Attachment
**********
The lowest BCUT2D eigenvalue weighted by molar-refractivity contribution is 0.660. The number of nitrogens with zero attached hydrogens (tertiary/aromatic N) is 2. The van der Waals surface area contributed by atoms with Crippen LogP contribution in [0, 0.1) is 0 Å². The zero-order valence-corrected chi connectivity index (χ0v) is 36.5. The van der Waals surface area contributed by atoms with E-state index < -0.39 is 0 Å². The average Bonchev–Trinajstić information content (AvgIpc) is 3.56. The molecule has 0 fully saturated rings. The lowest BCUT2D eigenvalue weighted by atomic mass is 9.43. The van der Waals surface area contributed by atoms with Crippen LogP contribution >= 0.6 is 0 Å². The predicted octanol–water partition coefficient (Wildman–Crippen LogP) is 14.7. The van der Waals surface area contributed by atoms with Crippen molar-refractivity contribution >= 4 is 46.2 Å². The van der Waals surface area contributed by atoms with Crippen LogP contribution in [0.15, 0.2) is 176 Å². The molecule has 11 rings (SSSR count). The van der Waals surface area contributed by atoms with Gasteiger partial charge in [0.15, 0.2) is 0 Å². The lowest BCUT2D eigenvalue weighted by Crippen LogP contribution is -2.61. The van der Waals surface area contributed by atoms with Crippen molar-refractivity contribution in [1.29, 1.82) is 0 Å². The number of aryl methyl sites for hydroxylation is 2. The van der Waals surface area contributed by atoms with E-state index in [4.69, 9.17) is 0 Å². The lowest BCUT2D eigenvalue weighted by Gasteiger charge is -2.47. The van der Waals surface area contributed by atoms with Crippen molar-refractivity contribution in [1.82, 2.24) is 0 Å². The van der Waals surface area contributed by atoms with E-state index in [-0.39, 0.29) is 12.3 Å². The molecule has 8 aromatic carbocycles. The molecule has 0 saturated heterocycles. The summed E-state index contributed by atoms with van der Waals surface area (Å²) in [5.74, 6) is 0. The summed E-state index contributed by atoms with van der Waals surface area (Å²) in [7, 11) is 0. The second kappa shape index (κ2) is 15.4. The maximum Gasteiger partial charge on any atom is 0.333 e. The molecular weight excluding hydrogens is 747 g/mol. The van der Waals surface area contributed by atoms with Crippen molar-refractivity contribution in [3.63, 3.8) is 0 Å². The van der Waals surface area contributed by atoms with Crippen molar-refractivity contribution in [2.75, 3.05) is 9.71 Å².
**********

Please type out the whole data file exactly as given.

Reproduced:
The lowest BCUT2D eigenvalue weighted by molar-refractivity contribution is 0.660. The number of nitrogens with zero attached hydrogens (tertiary/aromatic N) is 2. The van der Waals surface area contributed by atoms with Crippen LogP contribution in [0, 0.1) is 0 Å². The zero-order valence-corrected chi connectivity index (χ0v) is 36.5. The van der Waals surface area contributed by atoms with E-state index < -0.39 is 0 Å². The average Bonchev–Trinajstić information content (AvgIpc) is 3.56. The molecule has 0 fully saturated rings. The lowest BCUT2D eigenvalue weighted by atomic mass is 9.43. The van der Waals surface area contributed by atoms with Crippen LogP contribution >= 0.6 is 0 Å². The predicted octanol–water partition coefficient (Wildman–Crippen LogP) is 14.7. The van der Waals surface area contributed by atoms with Crippen molar-refractivity contribution >= 4 is 46.2 Å². The van der Waals surface area contributed by atoms with Crippen LogP contribution in [0.15, 0.2) is 176 Å². The molecule has 11 rings (SSSR count). The van der Waals surface area contributed by atoms with Gasteiger partial charge in [0.15, 0.2) is 0 Å². The lowest BCUT2D eigenvalue weighted by Crippen LogP contribution is -2.61. The van der Waals surface area contributed by atoms with Crippen molar-refractivity contribution in [1.29, 1.82) is 0 Å². The number of aryl methyl sites for hydroxylation is 2. The van der Waals surface area contributed by atoms with E-state index in [4.69, 9.17) is 0 Å². The lowest BCUT2D eigenvalue weighted by Gasteiger charge is -2.47. The van der Waals surface area contributed by atoms with Crippen molar-refractivity contribution in [1.82, 2.24) is 0 Å². The van der Waals surface area contributed by atoms with E-state index in [-0.39, 0.29) is 12.3 Å². The molecule has 8 aromatic carbocycles. The molecule has 0 saturated heterocycles. The summed E-state index contributed by atoms with van der Waals surface area (Å²) in [5.74, 6) is 0. The summed E-state index contributed by atoms with van der Waals surface area (Å²) in [7, 11) is 0. The second kappa shape index (κ2) is 15.4. The maximum Gasteiger partial charge on any atom is 0.333 e. The molecular weight excluding hydrogens is 747 g/mol. The van der Waals surface area contributed by atoms with Crippen molar-refractivity contribution in [3.63, 3.8) is 0 Å². The van der Waals surface area contributed by atoms with Crippen molar-refractivity contribution in [2.75, 3.05) is 9.71 Å².